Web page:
It is an exciting time of year for many people. Teachers are counting the days with anticipation as the school year comes to a close. A friend told me that the two best days for boat owners are the day they buy the boat and the day they sell it. It may be similar for teachers whose favorite days of the school year are the first and the last!

Students are excited that summer break is just around the corner. Like teachers, many students thrill at the first day of a new school year, and the last day as well. Then there are the spouses of school teachers and parents of students, all of whom readjust every June to a schedule with no school.

Within the whole education arena, the most excited of all are the graduating students and their families. It is an occasion that signifies an ending and a beginning. Just prior to writing these paragraphs, I was at a graduation ceremony. There was great excitement in the air. The students looked so grown up and distinguished in their caps and gowns. They marched to the music of Pomp and Circumstance as families and friends watched with expressions of pride and joy on their faces.

The ceremony was well planned and came off with only a couple of minor glitches. Select students made their speeches, school faculty and administrators played their roles well, and the keynote speaker delivered a wonderful address that was applicable to students and parents alike. Many of the family members were dressed in style, and armed with balloons and flowers that let us all know we were at a true celebration.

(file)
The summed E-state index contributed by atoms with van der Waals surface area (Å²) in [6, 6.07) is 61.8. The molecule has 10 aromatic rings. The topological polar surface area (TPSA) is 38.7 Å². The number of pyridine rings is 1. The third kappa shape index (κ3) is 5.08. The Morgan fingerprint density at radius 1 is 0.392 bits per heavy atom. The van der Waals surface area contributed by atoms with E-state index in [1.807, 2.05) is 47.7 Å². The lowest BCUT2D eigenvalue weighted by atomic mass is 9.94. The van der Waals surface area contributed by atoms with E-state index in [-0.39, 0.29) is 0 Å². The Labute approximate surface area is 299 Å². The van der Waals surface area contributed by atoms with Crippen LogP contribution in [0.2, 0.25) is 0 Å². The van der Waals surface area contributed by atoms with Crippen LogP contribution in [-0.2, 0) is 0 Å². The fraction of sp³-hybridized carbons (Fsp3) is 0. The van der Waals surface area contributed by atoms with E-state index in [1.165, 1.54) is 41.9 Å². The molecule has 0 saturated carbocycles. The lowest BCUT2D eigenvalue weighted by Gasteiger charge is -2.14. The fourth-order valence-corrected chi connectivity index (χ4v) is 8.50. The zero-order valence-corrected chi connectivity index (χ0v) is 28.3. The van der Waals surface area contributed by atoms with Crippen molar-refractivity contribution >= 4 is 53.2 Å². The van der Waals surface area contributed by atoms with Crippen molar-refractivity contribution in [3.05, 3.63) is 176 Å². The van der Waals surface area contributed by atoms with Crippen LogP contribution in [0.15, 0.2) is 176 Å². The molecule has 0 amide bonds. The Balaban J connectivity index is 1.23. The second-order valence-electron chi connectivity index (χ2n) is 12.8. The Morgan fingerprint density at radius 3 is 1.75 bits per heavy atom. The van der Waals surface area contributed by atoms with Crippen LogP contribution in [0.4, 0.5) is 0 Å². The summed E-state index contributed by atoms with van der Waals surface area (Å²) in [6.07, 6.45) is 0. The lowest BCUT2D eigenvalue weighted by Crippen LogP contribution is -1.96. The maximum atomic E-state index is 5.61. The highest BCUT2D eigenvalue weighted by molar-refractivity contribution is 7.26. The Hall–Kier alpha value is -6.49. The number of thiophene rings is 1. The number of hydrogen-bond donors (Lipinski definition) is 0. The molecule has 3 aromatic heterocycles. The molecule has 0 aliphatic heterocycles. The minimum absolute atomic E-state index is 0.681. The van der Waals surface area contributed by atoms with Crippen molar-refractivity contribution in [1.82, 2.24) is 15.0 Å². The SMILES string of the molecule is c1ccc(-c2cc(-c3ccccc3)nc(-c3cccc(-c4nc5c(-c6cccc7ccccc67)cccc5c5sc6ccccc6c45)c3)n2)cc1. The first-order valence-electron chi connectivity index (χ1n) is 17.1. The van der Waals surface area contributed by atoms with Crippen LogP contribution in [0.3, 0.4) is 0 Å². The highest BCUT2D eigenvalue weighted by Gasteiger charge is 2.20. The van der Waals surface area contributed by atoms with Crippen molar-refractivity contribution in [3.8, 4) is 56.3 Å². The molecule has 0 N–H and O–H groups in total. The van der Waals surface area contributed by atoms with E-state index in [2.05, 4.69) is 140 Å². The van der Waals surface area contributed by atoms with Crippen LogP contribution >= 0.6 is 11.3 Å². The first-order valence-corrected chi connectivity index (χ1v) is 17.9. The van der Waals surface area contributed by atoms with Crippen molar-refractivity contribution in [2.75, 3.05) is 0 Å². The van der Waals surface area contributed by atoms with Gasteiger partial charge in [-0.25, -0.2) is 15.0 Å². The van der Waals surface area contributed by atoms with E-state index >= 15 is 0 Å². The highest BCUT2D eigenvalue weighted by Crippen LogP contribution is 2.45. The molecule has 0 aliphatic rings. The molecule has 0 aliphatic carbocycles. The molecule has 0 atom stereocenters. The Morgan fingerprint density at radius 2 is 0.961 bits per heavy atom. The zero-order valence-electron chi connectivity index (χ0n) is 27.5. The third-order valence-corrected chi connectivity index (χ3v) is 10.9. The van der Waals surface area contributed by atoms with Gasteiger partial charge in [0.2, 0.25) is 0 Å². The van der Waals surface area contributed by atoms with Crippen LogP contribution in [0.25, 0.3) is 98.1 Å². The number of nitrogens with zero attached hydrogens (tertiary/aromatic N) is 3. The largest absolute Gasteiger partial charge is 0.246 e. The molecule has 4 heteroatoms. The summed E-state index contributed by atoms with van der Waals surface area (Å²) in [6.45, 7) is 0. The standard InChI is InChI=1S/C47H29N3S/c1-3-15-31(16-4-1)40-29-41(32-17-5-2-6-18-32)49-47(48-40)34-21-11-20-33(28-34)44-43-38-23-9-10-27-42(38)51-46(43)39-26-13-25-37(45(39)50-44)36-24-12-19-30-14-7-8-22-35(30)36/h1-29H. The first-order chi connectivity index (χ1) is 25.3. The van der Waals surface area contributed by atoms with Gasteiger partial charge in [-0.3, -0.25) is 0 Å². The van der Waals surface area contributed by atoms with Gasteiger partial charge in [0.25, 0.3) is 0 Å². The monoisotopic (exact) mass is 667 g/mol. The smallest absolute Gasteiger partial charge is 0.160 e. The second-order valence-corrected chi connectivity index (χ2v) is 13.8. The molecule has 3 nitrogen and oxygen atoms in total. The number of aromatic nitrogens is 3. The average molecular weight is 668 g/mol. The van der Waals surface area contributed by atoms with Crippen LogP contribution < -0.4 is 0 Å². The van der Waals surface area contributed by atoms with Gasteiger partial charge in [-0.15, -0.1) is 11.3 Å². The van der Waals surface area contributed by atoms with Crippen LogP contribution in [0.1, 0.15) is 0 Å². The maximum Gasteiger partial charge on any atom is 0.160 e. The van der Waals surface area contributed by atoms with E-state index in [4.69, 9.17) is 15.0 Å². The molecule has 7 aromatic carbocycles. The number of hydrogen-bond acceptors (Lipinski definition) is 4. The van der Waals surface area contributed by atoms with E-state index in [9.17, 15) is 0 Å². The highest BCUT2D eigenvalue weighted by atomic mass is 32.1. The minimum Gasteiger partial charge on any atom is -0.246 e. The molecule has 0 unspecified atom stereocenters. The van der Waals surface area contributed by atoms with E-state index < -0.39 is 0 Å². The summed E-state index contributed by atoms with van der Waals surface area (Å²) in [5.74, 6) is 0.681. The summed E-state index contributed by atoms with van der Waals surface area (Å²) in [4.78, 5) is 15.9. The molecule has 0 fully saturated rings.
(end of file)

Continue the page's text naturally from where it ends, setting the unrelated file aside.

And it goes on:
I know these graduates clearly understood that this is only the beginning. Bless their hearts, they will enter "real school" next year as kindergartners, and they have been well prepared for what they will face. That's right; this was a pre-k graduation ceremony, and the auditorium was packed with proud, enthusiastic moms, dads, relatives, and friends.

They will graduate again next year from kindergarten. A few years later they will graduate into middle school, and then they will enjoy their high school graduation. Even in our day when employers prefer to hire college graduates, the high school graduation seems to remain the grandest of all graduations.

Approximately 1,700 students will graduate from high schools in Douglas County this year. Each one will experience significant change in his/her life, and over the next five years their course will be charted and pursued. So yes, high school graduation is a big, big deal.

I am giving all of our graduates a gift this year. Will you join with me in prayer for these young women and men, that they are prepared to walk with purpose and courage; that they will seek and find wisdom to make right choices in academics, career, faith, and relationships? Such a gift will be unmatched, for the prayer of the righteous is powerful and effective.

Steven Callis is the minister at First Church of the Nazarene in Douglasville.

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